10 Reasons Not to Judge People Struggling With an Addiction
As a counselor I get told, “I have no sympathy because it was their choice to use.”
“We should be tougher on them. They belong in jail or prison. They don’t deserve your kindness.”
“They never change.”
“They always go back to using.”
“They’re a tough crowd. They’re mean.”
These responses are heartbreaking to me. I am continually hurt by the judgment our society places on people living with addiction.
My clients say things like, “They just see me as an addict, not a person.”
“My family introduces me as ‘My son, the addict.’ That’s all people see.”
“I’m grieving and I don’t know how to handle it. So I drink because I hurt too much. Then they treat me like a criminal and put me in prison. Prison is awful. You can’t understand how bad it is.”
“People assume I’m some sort of criminal. I’m actually a nice person. I care about other people. I’m smart. But all they see is that I use.”
I want to share 10 insights about addiction and mental health.
1. Addiction is a mental health crisis.
My clients are experiencing intense emotional pain and struggling to cope. Often, they have experienced trauma. Sometimes, addiction starts as a seemingly harmless social activity, like drinking with friends, but if it progresses to an addiction there will be emotional pain involved.
2. Addiction is often due to a lack of self-acceptance.
A teenager struggles to accept herself, so she starts using so that she will have a group of people who accept her. She doesn’t like herself so she starts using so that she will be a different person. She doesn’t accept herself so she struggles to find motivation to be healthy. Groups like AA work because they are accepting of people in recovery and teach people in recovery how to accept the people they are. Everyone deserves acceptance and empathy.
3. Being in jail or prison is traumatic.
In my experience, I have found that many people who have been to jail or prison have post-traumatic stress disorder (PTSD) from their time there. People have flashbacks and nightmares about prison, and getting the message that you are only a criminal is deeply hurtful.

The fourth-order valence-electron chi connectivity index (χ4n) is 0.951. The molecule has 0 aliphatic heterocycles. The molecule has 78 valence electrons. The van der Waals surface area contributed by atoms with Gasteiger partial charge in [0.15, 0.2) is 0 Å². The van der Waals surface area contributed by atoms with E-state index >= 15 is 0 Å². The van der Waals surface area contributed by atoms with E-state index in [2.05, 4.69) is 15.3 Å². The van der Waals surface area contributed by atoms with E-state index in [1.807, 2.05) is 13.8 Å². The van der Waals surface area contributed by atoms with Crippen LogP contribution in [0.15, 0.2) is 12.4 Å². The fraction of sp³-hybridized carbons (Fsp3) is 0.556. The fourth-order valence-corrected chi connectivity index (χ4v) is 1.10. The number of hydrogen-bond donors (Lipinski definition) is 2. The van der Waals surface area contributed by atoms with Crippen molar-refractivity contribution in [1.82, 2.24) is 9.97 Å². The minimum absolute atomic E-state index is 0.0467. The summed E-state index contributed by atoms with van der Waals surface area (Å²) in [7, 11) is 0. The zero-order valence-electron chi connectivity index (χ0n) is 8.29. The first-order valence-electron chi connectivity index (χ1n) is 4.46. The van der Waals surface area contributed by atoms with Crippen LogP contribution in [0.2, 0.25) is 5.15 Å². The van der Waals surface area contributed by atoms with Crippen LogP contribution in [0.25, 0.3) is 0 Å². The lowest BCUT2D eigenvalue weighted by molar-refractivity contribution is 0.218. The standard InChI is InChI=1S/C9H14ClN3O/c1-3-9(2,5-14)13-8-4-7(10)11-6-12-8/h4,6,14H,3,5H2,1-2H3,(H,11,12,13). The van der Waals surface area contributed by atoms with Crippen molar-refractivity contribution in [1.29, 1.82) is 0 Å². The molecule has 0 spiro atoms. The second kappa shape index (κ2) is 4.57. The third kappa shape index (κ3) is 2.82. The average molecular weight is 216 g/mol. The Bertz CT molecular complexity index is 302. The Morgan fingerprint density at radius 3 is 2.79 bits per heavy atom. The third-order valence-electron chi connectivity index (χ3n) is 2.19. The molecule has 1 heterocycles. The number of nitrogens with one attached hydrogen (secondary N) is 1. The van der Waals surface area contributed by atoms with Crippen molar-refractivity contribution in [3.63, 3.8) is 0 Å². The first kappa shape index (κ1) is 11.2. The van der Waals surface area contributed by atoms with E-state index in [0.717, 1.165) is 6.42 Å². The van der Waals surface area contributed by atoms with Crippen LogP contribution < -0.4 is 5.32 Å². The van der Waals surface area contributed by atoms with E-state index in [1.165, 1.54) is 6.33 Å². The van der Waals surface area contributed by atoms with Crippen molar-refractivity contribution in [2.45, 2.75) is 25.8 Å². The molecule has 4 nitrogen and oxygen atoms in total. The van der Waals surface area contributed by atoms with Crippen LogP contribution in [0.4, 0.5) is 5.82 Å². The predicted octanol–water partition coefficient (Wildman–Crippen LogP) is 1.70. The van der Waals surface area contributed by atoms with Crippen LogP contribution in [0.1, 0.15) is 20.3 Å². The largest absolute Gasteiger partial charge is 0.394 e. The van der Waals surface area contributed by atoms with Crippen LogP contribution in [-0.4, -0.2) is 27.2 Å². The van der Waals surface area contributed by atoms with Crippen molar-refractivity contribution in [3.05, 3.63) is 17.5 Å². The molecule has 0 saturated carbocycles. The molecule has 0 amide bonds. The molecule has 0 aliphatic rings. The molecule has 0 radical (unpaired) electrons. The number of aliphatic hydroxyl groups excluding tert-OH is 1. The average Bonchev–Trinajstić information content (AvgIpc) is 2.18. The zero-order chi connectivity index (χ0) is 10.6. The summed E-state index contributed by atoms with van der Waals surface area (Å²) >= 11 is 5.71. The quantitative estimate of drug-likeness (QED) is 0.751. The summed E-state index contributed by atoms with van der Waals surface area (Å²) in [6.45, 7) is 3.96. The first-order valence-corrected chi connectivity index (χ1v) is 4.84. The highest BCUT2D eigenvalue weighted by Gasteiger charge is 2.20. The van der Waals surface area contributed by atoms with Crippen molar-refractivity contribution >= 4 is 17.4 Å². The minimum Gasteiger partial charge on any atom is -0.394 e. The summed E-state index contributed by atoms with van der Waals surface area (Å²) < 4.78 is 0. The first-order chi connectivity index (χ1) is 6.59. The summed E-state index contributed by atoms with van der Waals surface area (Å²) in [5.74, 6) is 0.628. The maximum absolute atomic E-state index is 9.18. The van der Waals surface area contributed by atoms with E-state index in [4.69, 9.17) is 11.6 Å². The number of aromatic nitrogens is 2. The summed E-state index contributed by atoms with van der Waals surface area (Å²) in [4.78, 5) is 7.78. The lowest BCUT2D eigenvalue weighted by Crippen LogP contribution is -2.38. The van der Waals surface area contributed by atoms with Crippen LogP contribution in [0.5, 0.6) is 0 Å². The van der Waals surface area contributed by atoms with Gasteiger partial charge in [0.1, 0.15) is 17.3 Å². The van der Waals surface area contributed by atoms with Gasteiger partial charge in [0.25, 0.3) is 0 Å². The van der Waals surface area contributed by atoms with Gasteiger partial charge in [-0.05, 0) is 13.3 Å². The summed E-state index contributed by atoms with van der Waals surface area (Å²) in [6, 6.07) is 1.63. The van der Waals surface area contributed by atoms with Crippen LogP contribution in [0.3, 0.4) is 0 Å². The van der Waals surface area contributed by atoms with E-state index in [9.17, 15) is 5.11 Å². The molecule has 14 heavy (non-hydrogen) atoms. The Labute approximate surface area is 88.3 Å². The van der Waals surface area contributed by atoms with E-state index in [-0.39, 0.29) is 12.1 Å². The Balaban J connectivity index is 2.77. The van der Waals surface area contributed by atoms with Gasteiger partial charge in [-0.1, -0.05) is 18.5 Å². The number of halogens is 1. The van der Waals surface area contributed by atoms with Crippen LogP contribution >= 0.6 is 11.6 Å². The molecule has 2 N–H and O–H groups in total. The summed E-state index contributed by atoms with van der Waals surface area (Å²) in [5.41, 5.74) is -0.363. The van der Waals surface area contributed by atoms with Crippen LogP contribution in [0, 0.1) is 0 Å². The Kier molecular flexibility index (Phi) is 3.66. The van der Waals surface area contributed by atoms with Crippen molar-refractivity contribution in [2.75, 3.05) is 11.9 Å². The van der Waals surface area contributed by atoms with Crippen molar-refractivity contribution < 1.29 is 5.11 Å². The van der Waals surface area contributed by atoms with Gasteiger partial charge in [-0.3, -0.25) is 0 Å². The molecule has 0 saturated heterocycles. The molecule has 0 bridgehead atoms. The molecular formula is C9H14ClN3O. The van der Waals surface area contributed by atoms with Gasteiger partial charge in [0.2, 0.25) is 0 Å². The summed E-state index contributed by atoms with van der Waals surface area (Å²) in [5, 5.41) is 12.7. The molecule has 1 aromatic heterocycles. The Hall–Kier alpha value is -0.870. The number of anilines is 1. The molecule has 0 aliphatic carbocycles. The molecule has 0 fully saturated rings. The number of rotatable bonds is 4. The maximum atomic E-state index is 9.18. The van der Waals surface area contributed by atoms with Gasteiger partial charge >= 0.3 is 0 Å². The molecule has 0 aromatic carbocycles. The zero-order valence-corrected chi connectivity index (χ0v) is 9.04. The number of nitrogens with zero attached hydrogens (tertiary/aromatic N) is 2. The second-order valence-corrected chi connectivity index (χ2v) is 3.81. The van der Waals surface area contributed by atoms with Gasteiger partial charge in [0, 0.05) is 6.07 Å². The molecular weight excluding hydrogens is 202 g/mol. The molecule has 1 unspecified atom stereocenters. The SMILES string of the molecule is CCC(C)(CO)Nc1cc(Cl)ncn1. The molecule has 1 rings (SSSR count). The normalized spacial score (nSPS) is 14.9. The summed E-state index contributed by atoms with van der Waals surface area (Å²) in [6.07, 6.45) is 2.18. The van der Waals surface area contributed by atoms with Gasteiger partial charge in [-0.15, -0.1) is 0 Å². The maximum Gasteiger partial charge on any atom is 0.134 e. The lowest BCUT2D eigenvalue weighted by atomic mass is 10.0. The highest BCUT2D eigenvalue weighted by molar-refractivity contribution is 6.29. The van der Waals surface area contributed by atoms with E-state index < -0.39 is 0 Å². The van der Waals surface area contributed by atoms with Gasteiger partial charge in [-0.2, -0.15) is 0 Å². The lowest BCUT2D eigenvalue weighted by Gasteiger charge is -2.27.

4. Everyone can relate to addiction.
I bet lots of people reading this article have struggled with an addiction to social media or some game you play on your phone. I struggle with addictions to carbs, Facebook, games, etc. I have also struggled with an addiction to self-harm. I think we can all relate to how addiction is powerful and can be difficult to break. It’s a battle.
5. Be careful about the way you describe someone in recovery.
Some people in recovery call themselves “addicts” since they feel like it is necessary to accept themselves. Other people find it hurtful to be labeled an addict, and say “I’m a person, not just an addict.” Other people like the term “recovering addict” and take pride in the word “recovery.”
6. Relapse doesn’t mean returning to square one.
As someone works on being sober, they may relapse, but over time they hopefully relapse less and less, and get back on track quicker each time. A relapse doesn’t mean they are back to where they were.
7. Don’t make assumptions.
My clients say things like, “Because I used heroin, people assume I was a prostitute. I never did that.” “Because I use, people don’t believe anything I say. I did try to hide my addiction, but I’m not a liar. I’m honest, but no one trusts me. It’s so hurtful.”
8. It’s hard for someone to turn their life around when no one gives them a chance.
Recovering addicts struggle to find a new healthy lifestyle, since companies refuse to hire felons and they experience judgment and coldness from other people. I see clients struggle and end up relapsing since they can’t seem to get a break.
9. It’s hard to cope with life when your only coping skill was using.
I often have clients tell me, “My only way to deal with stress is using. I don’t know what else to do.” Recovery always includes learning new ways to cope with life stress. Learning some coping skills can help someone turn their life around.
10. Recovery is often lonely.
It’s hard when someone gets sober but all of their friends still drink or use. Recovery means needing to find all new friends, and often they don’t know where to find them. AA meetings are OK but it’s often not enough.
How do you support someone who is in recovery?
1. Be kind and empathetic.
3. Invite them places where there will be no drugs or alcohol.
4. Help them feel like they’re not alone.
5. Show that you believe in them.
6. Help them find a job.
7. Show them sober living can be fun.
It’s amazing how acceptance and kindness can impact someone in recovery. We can all make a difference this way.
Photo by Jake Melara on Unsplash